Sales of high-definition DVD players appear to have swung in favor of Blu-ray Disc after the announcement by the Warner Brothers film and television studio that it would stop releasing discs in the rival HD DVD format.
In the week after Warner's Jan. 4 announcement, sales of Blu-ray devices accounted for 90 per cent of all high-definition hardware sales in the U.S., according to NPD Group, a market research company.
Throughout 2007, sales of high-definition players were split roughly 50-50 between Blu-ray and HD DVD, as the big film studios lined up behind the two formats.
NPD Group stressed that the figures only related to one week's sales and that not too much should be read into them, but analysts said that the swing in sales could not be attributed solely to seasonal offers and fluctuations in the price of devices because of Christmas.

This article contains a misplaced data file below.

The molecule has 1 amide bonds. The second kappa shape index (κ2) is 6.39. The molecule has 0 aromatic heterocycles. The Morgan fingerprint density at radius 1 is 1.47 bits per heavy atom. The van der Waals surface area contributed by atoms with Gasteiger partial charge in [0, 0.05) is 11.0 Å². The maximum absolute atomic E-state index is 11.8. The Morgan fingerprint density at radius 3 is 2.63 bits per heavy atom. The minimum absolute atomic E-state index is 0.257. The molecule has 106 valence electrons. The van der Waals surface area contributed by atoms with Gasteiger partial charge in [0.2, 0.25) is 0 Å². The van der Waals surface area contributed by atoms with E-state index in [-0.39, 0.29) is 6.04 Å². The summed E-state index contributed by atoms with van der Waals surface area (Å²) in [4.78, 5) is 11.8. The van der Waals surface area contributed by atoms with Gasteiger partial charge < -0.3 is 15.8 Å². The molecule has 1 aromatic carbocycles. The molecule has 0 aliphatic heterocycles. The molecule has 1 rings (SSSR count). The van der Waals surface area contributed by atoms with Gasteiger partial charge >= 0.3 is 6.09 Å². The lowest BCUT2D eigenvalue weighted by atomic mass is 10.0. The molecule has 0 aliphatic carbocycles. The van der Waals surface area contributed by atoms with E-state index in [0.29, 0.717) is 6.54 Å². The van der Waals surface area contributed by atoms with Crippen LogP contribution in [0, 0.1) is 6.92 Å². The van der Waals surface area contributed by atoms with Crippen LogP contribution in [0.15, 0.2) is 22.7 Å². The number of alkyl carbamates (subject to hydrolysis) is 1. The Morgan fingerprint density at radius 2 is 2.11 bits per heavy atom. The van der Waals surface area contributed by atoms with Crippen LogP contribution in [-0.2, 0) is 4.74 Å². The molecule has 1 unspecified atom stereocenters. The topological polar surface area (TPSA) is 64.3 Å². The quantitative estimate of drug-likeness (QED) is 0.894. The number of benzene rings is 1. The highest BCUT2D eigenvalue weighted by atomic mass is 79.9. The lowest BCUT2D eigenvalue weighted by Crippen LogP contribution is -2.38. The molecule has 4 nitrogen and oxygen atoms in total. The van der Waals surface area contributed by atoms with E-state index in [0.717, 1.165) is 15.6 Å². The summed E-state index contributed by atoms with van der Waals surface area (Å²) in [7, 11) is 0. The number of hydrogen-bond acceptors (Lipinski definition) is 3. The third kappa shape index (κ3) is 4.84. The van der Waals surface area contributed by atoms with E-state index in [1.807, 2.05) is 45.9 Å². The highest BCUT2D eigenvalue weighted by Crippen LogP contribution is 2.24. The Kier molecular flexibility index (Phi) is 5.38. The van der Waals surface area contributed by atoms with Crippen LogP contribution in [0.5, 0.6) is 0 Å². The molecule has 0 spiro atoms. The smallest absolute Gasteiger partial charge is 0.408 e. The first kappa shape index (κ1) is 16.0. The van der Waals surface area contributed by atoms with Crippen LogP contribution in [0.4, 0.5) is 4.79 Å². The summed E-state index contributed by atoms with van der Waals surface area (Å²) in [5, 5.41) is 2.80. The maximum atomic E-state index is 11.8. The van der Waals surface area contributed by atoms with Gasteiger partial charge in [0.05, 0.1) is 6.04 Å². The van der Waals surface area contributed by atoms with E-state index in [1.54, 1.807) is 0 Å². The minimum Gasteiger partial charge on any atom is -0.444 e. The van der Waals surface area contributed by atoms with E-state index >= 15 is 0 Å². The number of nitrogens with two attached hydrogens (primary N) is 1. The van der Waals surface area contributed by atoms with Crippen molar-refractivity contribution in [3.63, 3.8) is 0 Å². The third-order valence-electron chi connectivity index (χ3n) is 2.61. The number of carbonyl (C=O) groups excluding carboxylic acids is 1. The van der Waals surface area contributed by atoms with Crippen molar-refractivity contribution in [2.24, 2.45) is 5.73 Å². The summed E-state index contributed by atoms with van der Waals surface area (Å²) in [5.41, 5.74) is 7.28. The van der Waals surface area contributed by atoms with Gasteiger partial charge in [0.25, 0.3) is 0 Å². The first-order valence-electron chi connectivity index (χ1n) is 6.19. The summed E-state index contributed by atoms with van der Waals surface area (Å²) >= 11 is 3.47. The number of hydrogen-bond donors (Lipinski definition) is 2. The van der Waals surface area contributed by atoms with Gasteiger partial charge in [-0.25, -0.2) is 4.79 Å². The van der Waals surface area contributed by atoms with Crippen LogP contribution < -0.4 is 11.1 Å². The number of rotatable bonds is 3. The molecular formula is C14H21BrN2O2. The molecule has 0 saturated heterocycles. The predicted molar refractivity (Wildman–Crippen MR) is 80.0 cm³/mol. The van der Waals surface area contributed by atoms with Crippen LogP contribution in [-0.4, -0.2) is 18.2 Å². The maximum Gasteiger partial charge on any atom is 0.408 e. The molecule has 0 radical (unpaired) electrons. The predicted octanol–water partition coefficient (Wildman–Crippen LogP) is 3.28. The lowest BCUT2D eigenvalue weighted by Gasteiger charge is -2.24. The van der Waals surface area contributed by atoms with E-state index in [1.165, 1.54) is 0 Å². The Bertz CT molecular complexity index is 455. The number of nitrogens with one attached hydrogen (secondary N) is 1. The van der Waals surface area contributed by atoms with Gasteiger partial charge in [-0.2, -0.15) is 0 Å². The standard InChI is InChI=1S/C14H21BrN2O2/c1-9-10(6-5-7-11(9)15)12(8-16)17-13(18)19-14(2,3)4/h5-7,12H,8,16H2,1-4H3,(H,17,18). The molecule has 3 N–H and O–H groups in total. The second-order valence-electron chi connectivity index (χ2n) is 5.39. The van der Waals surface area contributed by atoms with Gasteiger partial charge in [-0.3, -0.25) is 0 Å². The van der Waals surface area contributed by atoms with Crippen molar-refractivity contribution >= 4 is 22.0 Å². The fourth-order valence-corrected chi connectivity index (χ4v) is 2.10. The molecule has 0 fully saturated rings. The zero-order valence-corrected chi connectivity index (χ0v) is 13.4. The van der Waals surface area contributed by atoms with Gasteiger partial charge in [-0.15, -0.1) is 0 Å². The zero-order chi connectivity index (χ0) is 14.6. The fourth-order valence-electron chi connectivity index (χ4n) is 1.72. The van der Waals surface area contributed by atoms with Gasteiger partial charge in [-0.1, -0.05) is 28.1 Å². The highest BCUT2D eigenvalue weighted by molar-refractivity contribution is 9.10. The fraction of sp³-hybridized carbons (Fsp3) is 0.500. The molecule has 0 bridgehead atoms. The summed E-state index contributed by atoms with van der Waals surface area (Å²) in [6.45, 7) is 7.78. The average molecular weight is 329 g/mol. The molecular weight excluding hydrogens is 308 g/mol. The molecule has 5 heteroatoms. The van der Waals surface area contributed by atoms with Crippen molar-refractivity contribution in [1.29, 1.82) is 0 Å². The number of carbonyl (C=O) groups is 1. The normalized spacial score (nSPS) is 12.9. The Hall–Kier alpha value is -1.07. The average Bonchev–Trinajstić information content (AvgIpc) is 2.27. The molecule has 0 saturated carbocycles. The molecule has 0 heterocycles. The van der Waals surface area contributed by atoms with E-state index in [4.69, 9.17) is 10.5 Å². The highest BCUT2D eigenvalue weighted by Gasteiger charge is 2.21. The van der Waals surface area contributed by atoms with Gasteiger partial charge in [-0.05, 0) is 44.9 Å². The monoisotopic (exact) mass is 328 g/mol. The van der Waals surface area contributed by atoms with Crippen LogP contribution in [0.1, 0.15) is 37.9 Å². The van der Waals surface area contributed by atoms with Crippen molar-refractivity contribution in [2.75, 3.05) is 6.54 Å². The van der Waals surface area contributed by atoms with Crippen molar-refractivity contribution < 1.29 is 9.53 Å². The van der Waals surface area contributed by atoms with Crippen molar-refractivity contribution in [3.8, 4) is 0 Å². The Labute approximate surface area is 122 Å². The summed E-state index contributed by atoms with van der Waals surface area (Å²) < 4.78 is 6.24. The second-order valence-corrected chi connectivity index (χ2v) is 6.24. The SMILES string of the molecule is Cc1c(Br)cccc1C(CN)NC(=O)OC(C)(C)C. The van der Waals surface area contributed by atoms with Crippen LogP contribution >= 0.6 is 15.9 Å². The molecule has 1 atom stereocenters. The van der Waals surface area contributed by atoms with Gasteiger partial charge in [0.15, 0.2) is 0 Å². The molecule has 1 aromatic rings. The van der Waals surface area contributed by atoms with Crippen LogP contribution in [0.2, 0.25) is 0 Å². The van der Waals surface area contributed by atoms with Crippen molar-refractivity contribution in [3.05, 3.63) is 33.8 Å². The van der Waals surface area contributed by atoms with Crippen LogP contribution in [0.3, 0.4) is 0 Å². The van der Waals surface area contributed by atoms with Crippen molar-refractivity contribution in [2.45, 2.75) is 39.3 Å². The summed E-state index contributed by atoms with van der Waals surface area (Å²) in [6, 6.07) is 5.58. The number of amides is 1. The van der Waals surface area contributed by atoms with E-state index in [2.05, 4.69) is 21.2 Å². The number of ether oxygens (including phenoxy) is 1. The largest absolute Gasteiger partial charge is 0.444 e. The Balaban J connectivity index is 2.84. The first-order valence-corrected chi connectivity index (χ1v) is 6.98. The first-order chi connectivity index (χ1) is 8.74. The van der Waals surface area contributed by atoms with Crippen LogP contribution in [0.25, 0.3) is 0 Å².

Toshiba, the main manufacturer of HD DVD players, dismissed suggestions that the figures were indicative of a wider change, saying they were likely the result of Blu-ray players having been given away to buyers of some flat-screen TVs.
It nonetheless responded by cutting the price of its entry-level machines from $299 to $149.99. A comparable Blu-ray device costs about $300.
With Warner's departure, only DreamWorks, Paramount and Universal still support HD DVD. Walt Disney, Twentieth Century-Fox and MGM have all already said that they are backing Blu-ray. Sony's own Columbia Pictures naturally supports Blu-ray.
Andy Parsons, head of the Blu-ray Disc Association, was quoted in The New York Times as saying: "Consumers have gotten the message loud and clear. Lowering prices sends the message that Toshiba is having a fire sale."
Toshiba has said that it will ramp up its marketing campaign for HD DVD, including running ads during the Super Bowl.